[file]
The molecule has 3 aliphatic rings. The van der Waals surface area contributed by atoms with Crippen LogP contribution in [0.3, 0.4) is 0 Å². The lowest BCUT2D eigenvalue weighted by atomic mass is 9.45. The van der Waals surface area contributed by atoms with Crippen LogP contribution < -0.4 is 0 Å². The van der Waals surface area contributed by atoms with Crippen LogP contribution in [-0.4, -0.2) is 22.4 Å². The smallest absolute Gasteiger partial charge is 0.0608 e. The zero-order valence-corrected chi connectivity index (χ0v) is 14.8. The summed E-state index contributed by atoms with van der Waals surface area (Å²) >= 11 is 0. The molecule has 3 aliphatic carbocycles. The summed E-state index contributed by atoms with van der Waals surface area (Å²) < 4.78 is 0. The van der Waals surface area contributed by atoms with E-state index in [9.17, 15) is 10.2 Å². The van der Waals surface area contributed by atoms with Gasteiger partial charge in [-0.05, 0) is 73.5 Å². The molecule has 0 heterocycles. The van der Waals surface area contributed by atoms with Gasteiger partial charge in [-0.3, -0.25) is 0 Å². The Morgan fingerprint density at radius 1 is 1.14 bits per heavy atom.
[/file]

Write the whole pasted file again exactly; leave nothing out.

The molecule has 3 aliphatic rings. The van der Waals surface area contributed by atoms with Crippen LogP contribution in [0.3, 0.4) is 0 Å². The lowest BCUT2D eigenvalue weighted by atomic mass is 9.45. The van der Waals surface area contributed by atoms with Crippen LogP contribution < -0.4 is 0 Å². The van der Waals surface area contributed by atoms with Crippen LogP contribution in [-0.4, -0.2) is 22.4 Å². The smallest absolute Gasteiger partial charge is 0.0608 e. The zero-order valence-corrected chi connectivity index (χ0v) is 14.8. The summed E-state index contributed by atoms with van der Waals surface area (Å²) >= 11 is 0. The molecule has 3 aliphatic carbocycles. The summed E-state index contributed by atoms with van der Waals surface area (Å²) < 4.78 is 0. The van der Waals surface area contributed by atoms with E-state index in [9.17, 15) is 10.2 Å². The van der Waals surface area contributed by atoms with Gasteiger partial charge in [-0.05, 0) is 73.5 Å². The molecule has 0 heterocycles. The van der Waals surface area contributed by atoms with Gasteiger partial charge in [-0.3, -0.25) is 0 Å². The Morgan fingerprint density at radius 1 is 1.14 bits per heavy atom.